Child custody matters are often easiest when both parents live in the same city or at least nearby to share the responsibilities of raising a child. However, it occasionally becomes necessary for one parent to move away because of work, other family obligations, housing costs, or other reasons.

Child Custody Relocation Laws New YorkOur New York child custody lawyer will address the question of how far can a parent move with joint custody and additional joint custody relocation considerations to keep in mind.

The Rules for Moving Out of the State of New York with a Child

The rules for joint custody when one parent moves out of state vary significantly from one state to the next, which is why it’s important to consult an experienced child custody attorney who is familiar with the various state laws. In New York, there is not a set number of miles that a parent with joint custody can move away because every situation is unique.

Initially, most child custody orders will specify that parents must remain in a limited geographic area, such as within the borough of Brooklyn or in Greater New York City. To make a decision about longer distances, the court will assess the reasons for the proposed relocation, the relationship between the child and both parents, the impact of the relocation upon the child’s future, and how lifestyles would change after such a move.

Possible Relocation Requirements

Some states have requirements that express consent from the other parent is needed before a child is relocated and that proper notice is given. Distance-based determinations and a good faith burden of proof may be additional requirements, depending on the location and your specific situation.

New York law does not allow one parent to simply move a child to another state if the other parent objects to the move and without the court’s permission. A judge may decide that a child can spend summers with one parent and the rest of the year with the other parent after a distant move or require more frequent communication via phone, text, or video chat. However, both parents will still retain the same decision-making authority for the child regardless of physical location.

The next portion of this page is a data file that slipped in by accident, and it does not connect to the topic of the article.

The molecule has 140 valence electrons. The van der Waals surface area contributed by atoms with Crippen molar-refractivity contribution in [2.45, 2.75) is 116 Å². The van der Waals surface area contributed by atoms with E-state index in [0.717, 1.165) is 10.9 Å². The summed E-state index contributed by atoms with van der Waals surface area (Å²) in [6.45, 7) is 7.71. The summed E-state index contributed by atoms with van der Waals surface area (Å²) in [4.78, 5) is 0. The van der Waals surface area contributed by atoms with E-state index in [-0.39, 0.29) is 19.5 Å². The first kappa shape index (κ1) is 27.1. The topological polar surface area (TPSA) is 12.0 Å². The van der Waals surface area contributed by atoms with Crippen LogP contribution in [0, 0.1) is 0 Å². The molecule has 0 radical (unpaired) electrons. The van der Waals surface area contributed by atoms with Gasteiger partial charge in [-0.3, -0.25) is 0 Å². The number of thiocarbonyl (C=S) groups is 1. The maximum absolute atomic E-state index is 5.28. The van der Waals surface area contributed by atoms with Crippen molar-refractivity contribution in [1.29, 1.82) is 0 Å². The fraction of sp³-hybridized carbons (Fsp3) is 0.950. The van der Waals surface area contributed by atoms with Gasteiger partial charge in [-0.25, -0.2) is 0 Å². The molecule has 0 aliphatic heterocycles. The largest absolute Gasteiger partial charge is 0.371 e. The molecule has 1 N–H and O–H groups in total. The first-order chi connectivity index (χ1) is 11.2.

How Does Moving Out of State Affect Child Support? Including Brooklyn Child Custody

An out-of-state move may require an adjustment in the child custody agreement to reflect the changes, or at least the parents must work out who will pay for the additional travel costs. Another thing to consider is how moving may affect a child support arrangement because different states have different child support laws, and child support orders are typically established on the basis that both parents live in the same state.

The original child support order can still be in place after an out-of-state move to ensure that the child continues to receive the support he or she needs. If a parent fails to pay child support, his or her wages can still be garnished from out of state because employers cannot deny wage garnishment regardless of what state the parent is in. Parents can also still be prosecuted for failing to pay New York child support that has been ordered in a different state because criminal nonsupport charges are both state and federal crimes that can result in jail time and other penalties.

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Alatsas Law Firm is conveniently located for residents of Brooklyn, Queens, and Staten Island. Our ground floor office is handicapped accessible with a subway stop and two bus lines nearby.

We know that dealing with legal issues affecting your family can be stressful, but we will proactively work to provide you with peace of mind as you move forward. If you’re in need of assistance with a divorce or family law concern, contact us today at 718-233-2903 to schedule a free, no-obligation initial consultation.  

Ted Alatsas
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Trusted Brooklyn, New York Family Law Attorney helping NY residents with Elder Law and Asset Protection
by Angela M August 18, 2022 at 05:25 AM
by Angela M August 18, 2022 at 05:24 AM
I am moving to floirda I got married last year and now am 5 months pregnant. My husband lives in FL. i am due july. I have a 6 year old and still doing court with her dad. I have physical placement but we have joint custody. He is on probation and court is not taking me seriously. I do not want to move without my child.
by Amanda Case March 29, 2022 at 12:20 AM
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